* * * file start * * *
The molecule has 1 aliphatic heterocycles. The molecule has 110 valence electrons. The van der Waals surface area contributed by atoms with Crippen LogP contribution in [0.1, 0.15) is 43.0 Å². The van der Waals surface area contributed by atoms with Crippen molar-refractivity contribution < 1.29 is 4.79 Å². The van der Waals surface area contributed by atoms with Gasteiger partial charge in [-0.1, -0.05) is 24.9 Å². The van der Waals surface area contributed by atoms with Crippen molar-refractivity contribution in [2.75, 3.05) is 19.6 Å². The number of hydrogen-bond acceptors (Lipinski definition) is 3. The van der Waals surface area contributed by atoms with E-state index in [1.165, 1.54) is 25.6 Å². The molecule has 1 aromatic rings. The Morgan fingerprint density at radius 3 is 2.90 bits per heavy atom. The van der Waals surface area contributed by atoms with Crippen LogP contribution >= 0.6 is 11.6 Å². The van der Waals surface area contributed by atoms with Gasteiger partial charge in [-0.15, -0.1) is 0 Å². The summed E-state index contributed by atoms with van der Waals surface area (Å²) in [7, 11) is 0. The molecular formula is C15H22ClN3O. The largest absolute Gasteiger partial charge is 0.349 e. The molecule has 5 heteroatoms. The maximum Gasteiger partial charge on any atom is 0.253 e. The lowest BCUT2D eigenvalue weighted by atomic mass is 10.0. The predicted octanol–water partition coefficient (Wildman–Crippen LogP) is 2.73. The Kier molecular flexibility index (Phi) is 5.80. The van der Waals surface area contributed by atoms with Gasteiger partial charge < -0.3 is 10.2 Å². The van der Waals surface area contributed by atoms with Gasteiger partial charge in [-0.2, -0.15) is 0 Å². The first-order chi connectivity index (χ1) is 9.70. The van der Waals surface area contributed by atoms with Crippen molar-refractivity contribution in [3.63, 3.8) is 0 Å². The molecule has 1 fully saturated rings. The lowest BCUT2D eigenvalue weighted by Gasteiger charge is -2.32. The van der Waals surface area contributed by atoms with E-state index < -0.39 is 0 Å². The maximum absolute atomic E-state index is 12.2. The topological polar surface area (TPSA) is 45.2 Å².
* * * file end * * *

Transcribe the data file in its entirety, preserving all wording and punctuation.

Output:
The molecule has 1 aliphatic heterocycles. The molecule has 110 valence electrons. The van der Waals surface area contributed by atoms with Crippen LogP contribution in [0.1, 0.15) is 43.0 Å². The van der Waals surface area contributed by atoms with Crippen molar-refractivity contribution < 1.29 is 4.79 Å². The van der Waals surface area contributed by atoms with Gasteiger partial charge in [-0.1, -0.05) is 24.9 Å². The van der Waals surface area contributed by atoms with Crippen molar-refractivity contribution in [2.75, 3.05) is 19.6 Å². The number of hydrogen-bond acceptors (Lipinski definition) is 3. The van der Waals surface area contributed by atoms with E-state index in [1.165, 1.54) is 25.6 Å². The molecule has 1 aromatic rings. The Morgan fingerprint density at radius 3 is 2.90 bits per heavy atom. The van der Waals surface area contributed by atoms with Crippen LogP contribution >= 0.6 is 11.6 Å². The van der Waals surface area contributed by atoms with Gasteiger partial charge in [-0.15, -0.1) is 0 Å². The summed E-state index contributed by atoms with van der Waals surface area (Å²) in [7, 11) is 0. The molecular formula is C15H22ClN3O. The largest absolute Gasteiger partial charge is 0.349 e. The molecule has 5 heteroatoms. The maximum Gasteiger partial charge on any atom is 0.253 e. The lowest BCUT2D eigenvalue weighted by atomic mass is 10.0. The predicted octanol–water partition coefficient (Wildman–Crippen LogP) is 2.73. The Kier molecular flexibility index (Phi) is 5.80. The van der Waals surface area contributed by atoms with Gasteiger partial charge < -0.3 is 10.2 Å². The van der Waals surface area contributed by atoms with Gasteiger partial charge in [-0.2, -0.15) is 0 Å². The first-order chi connectivity index (χ1) is 9.70. The van der Waals surface area contributed by atoms with Crippen molar-refractivity contribution in [3.63, 3.8) is 0 Å². The molecule has 1 fully saturated rings. The lowest BCUT2D eigenvalue weighted by Gasteiger charge is -2.32. The van der Waals surface area contributed by atoms with E-state index < -0.39 is 0 Å². The maximum absolute atomic E-state index is 12.2. The topological polar surface area (TPSA) is 45.2 Å².